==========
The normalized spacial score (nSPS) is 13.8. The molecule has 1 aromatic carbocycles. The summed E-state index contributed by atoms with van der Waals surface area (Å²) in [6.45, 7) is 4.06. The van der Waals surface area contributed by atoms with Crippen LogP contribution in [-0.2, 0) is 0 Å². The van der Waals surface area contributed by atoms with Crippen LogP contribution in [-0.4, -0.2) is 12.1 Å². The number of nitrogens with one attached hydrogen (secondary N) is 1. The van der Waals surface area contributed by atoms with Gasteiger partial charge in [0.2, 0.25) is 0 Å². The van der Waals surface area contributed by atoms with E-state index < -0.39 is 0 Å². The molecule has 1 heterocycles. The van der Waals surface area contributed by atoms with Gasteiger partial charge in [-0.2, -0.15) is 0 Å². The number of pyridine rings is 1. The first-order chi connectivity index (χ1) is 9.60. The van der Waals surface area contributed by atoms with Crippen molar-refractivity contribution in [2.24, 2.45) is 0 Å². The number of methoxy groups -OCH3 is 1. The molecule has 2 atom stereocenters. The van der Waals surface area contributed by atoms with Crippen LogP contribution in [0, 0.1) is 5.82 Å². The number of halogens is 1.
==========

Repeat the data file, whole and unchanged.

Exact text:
The normalized spacial score (nSPS) is 13.8. The molecule has 1 aromatic carbocycles. The summed E-state index contributed by atoms with van der Waals surface area (Å²) in [6.45, 7) is 4.06. The van der Waals surface area contributed by atoms with Crippen LogP contribution in [-0.2, 0) is 0 Å². The van der Waals surface area contributed by atoms with Crippen LogP contribution in [-0.4, -0.2) is 12.1 Å². The number of nitrogens with one attached hydrogen (secondary N) is 1. The van der Waals surface area contributed by atoms with Gasteiger partial charge in [0.2, 0.25) is 0 Å². The van der Waals surface area contributed by atoms with E-state index < -0.39 is 0 Å². The molecule has 1 heterocycles. The van der Waals surface area contributed by atoms with Gasteiger partial charge in [-0.2, -0.15) is 0 Å². The number of pyridine rings is 1. The first-order chi connectivity index (χ1) is 9.60. The van der Waals surface area contributed by atoms with Crippen molar-refractivity contribution in [2.24, 2.45) is 0 Å². The number of methoxy groups -OCH3 is 1. The molecule has 2 atom stereocenters. The van der Waals surface area contributed by atoms with Crippen LogP contribution in [0, 0.1) is 5.82 Å². The number of halogens is 1.